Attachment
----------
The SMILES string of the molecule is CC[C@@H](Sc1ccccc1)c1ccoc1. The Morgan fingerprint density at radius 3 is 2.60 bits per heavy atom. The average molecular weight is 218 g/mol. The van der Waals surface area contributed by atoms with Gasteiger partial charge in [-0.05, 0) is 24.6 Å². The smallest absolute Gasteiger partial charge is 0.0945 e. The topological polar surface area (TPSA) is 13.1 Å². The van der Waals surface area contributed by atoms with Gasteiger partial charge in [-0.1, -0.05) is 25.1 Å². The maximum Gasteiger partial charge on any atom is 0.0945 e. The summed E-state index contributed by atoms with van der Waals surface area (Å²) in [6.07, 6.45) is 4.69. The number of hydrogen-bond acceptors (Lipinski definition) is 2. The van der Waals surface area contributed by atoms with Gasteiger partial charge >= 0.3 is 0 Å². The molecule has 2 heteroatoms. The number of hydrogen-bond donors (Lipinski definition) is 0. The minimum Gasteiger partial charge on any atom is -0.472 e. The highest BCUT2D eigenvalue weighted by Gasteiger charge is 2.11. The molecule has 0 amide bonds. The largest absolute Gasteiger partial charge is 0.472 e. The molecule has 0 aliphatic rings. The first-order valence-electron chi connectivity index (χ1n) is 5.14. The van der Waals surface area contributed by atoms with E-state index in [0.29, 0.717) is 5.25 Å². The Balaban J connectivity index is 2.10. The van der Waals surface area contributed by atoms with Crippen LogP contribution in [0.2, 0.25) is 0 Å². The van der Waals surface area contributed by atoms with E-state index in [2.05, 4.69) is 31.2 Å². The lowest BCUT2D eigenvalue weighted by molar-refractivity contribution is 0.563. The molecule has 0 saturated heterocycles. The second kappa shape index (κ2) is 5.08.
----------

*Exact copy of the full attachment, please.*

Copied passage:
The SMILES string of the molecule is CC[C@@H](Sc1ccccc1)c1ccoc1. The Morgan fingerprint density at radius 3 is 2.60 bits per heavy atom. The average molecular weight is 218 g/mol. The van der Waals surface area contributed by atoms with Gasteiger partial charge in [-0.05, 0) is 24.6 Å². The smallest absolute Gasteiger partial charge is 0.0945 e. The topological polar surface area (TPSA) is 13.1 Å². The van der Waals surface area contributed by atoms with Gasteiger partial charge in [-0.1, -0.05) is 25.1 Å². The maximum Gasteiger partial charge on any atom is 0.0945 e. The summed E-state index contributed by atoms with van der Waals surface area (Å²) in [6.07, 6.45) is 4.69. The number of hydrogen-bond acceptors (Lipinski definition) is 2. The van der Waals surface area contributed by atoms with Gasteiger partial charge >= 0.3 is 0 Å². The molecule has 2 heteroatoms. The number of hydrogen-bond donors (Lipinski definition) is 0. The minimum Gasteiger partial charge on any atom is -0.472 e. The highest BCUT2D eigenvalue weighted by Gasteiger charge is 2.11. The molecule has 0 amide bonds. The largest absolute Gasteiger partial charge is 0.472 e. The molecule has 0 aliphatic rings. The first-order valence-electron chi connectivity index (χ1n) is 5.14. The van der Waals surface area contributed by atoms with E-state index in [0.29, 0.717) is 5.25 Å². The Balaban J connectivity index is 2.10. The van der Waals surface area contributed by atoms with Crippen LogP contribution in [0.2, 0.25) is 0 Å². The van der Waals surface area contributed by atoms with E-state index in [2.05, 4.69) is 31.2 Å². The lowest BCUT2D eigenvalue weighted by molar-refractivity contribution is 0.563. The molecule has 0 saturated heterocycles. The second kappa shape index (κ2) is 5.08.